10 Tips to Help You Study for and Pass the Level 1 & CAIB Exams

Jacques Wong | January 17th, 2021

I know how daunting studying for the insurance exams can be but that doesn't mean you have to handle them alone.  My job is to try to make things as easy as possible for you.

[PS. Not sure which course to take?  Take a look at this helpful diagram.]

Here are 6 study tips that will make studying for the exam a breeze:

  • Get started early - IBABC recommends that you give yourself 6 weeks of prep time and studying a total of 70 hours.  Our courses will help you cut down this time by 50% but it's a good place to start.
  • Have a plan - Set deadlines for when you will be completing each chapter and avoid studying very late at night.  Be efficient!
  • Make notes - As you go through the lectures, make sure you make notes directly on the study guide.
  • Test yourself - Each chapter ends with a short quiz, make sure you do them!
  • Save your practice exam - Use it to assess your readiness AFTER you have completed the entire course.  If you do well on the practice exam, you'll know you're ready to take on the real thing.
  • Confused about something?  Check out our blog - We write a lot of great content on our website covering exam information, important concepts, study tips from successful students, CE requirements for your province, CE Credit Deadline Reminders, and ~100+ other things (you can use the search bar to find the information you need).

  • [BONUS TIP] Understanding > Memorizing - Of course, you'll need to memorize certain things like limits of insurance or exclusions, it's more important that you understand the concepts because on the exam, you will be asked to apply them.

  • [BONUS TIP #2] Take Breaks! - Wow, I bet you never thought you'd hear that one!  Here's the logic: humans think in 2 modes: focused and diffuse thinking.  The focus stage is where you master the details and during diffuse thinking, you begin to comprehend how everything fits together.  So yes, you should schedule structured time to focus and study; but you also want to spend time to just rest and let your mind wander.  During this time, your brain will continue to work on the concepts and make connections you might have missed if you were too busy focusing on studying and "putting in the effort".  It sounds "lazy" but it's really just efficient.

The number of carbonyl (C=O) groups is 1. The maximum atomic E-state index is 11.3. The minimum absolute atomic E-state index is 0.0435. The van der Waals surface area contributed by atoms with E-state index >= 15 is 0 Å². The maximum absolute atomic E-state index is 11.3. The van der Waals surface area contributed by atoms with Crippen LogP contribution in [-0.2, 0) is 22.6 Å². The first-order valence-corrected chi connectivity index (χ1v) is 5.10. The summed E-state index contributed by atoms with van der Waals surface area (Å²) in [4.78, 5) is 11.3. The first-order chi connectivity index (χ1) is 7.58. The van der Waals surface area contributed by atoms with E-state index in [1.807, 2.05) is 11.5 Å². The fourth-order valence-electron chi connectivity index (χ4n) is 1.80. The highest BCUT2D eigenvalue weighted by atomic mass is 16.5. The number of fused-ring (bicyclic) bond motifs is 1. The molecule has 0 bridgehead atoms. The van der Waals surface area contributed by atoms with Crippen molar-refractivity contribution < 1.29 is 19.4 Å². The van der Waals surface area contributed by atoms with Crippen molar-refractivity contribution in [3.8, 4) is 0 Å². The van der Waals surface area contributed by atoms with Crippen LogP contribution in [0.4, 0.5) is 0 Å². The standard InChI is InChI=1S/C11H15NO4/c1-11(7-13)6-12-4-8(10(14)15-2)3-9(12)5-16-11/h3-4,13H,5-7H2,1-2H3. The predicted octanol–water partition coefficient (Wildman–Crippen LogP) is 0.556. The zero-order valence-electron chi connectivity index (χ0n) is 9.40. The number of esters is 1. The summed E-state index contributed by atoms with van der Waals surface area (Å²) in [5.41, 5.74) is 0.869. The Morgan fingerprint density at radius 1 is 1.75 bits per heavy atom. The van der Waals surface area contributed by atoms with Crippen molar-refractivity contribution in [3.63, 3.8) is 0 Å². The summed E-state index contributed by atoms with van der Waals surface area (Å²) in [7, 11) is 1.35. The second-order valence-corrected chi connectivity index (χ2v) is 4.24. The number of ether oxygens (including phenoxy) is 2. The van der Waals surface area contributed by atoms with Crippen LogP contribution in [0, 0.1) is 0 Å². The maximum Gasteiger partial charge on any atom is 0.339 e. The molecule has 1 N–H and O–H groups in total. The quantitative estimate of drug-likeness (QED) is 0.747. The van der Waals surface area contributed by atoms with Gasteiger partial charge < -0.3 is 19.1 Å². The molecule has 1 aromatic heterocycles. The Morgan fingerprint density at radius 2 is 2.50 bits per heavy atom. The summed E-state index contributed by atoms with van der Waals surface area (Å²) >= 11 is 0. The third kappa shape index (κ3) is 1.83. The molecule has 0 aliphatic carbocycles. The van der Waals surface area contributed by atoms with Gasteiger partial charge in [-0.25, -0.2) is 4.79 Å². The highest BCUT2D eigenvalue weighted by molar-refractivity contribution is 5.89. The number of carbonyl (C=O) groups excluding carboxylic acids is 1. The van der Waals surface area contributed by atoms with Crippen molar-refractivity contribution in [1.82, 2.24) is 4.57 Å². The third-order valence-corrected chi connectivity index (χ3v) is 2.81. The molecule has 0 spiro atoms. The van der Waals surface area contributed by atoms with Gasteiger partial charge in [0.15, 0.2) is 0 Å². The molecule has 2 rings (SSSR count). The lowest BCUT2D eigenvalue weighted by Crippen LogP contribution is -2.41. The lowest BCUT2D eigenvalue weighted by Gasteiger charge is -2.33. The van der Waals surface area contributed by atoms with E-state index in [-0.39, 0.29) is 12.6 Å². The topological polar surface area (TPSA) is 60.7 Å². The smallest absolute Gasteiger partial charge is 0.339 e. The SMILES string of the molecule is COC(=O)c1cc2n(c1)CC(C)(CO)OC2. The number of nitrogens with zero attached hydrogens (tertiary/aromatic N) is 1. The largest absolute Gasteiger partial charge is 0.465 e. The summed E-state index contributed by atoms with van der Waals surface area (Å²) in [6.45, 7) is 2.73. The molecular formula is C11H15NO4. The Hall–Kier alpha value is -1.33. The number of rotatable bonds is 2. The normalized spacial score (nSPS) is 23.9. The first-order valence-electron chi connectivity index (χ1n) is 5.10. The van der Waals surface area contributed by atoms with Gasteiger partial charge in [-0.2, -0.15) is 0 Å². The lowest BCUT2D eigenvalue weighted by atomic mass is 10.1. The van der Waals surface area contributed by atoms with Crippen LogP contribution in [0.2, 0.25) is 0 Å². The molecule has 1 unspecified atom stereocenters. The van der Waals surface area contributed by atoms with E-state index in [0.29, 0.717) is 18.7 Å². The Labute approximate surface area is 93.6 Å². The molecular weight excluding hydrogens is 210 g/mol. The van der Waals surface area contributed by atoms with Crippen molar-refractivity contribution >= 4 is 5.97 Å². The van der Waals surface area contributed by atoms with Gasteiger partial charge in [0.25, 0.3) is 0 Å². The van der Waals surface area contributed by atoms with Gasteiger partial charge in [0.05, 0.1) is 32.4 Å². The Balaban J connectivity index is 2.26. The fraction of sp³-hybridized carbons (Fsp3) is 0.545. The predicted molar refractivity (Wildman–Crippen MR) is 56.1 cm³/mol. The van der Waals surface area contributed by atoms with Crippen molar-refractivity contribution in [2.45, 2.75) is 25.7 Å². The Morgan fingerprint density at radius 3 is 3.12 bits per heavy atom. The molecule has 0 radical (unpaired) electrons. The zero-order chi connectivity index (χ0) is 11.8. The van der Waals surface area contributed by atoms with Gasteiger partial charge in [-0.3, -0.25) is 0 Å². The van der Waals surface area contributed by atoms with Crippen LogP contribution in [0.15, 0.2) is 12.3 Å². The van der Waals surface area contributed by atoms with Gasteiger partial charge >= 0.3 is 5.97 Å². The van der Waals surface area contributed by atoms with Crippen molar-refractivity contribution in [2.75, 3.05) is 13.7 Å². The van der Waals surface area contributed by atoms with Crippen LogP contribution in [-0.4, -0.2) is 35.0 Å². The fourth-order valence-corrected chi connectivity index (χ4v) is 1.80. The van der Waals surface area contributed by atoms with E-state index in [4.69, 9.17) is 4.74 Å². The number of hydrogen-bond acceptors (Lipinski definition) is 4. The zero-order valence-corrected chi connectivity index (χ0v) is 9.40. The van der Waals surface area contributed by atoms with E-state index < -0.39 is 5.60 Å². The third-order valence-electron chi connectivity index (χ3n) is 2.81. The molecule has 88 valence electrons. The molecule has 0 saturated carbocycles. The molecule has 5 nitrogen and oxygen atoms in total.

Now that you've finished studying and are ready to take the exam, what should you be aware of on the exam date? 

Here are 4 tips that will give you the edge on exam day:

  • Eat - Eat a light meal and drink some water before the exam.  Be careful though, you don't want to be wasting time in the washroom!
  • Leave early - Give yourself enough time for travel and try to arrive 15 minutes early so you can relax before the exam starts.  If you have exam anxiety, a student shared a great trick with me called 4x4 breathing.  This involves breathing in deeply for 4 seconds, then breathing out for 4 seconds.  I tried it recently before a particularly stressful meeting and it really does help to calm the nerves and help you think  more clearly.
  • Go for the easy marks first - Answer the questions you are sure about first.  This will give you a boost of confidence and you'll have more time to spend on the harder stuff.
  • Read the question carefully - This is the most important tip I can give.  Look for key words like 'list', 'explain', 'contrast', or 'compare'; and be careful of double negatives and other word tricks.  There is a glossary of actions words in the free trial portion of the course outlining the key words to look out for in a question and how to answer them.

IMPORTANT: Make sure you know how to read exam questions.

Hopefully these were able to help you out.  If you have any other good ones that have worked for you, feel free to share them with me at [email protected] - I'd love to post them on here and share them with the community.

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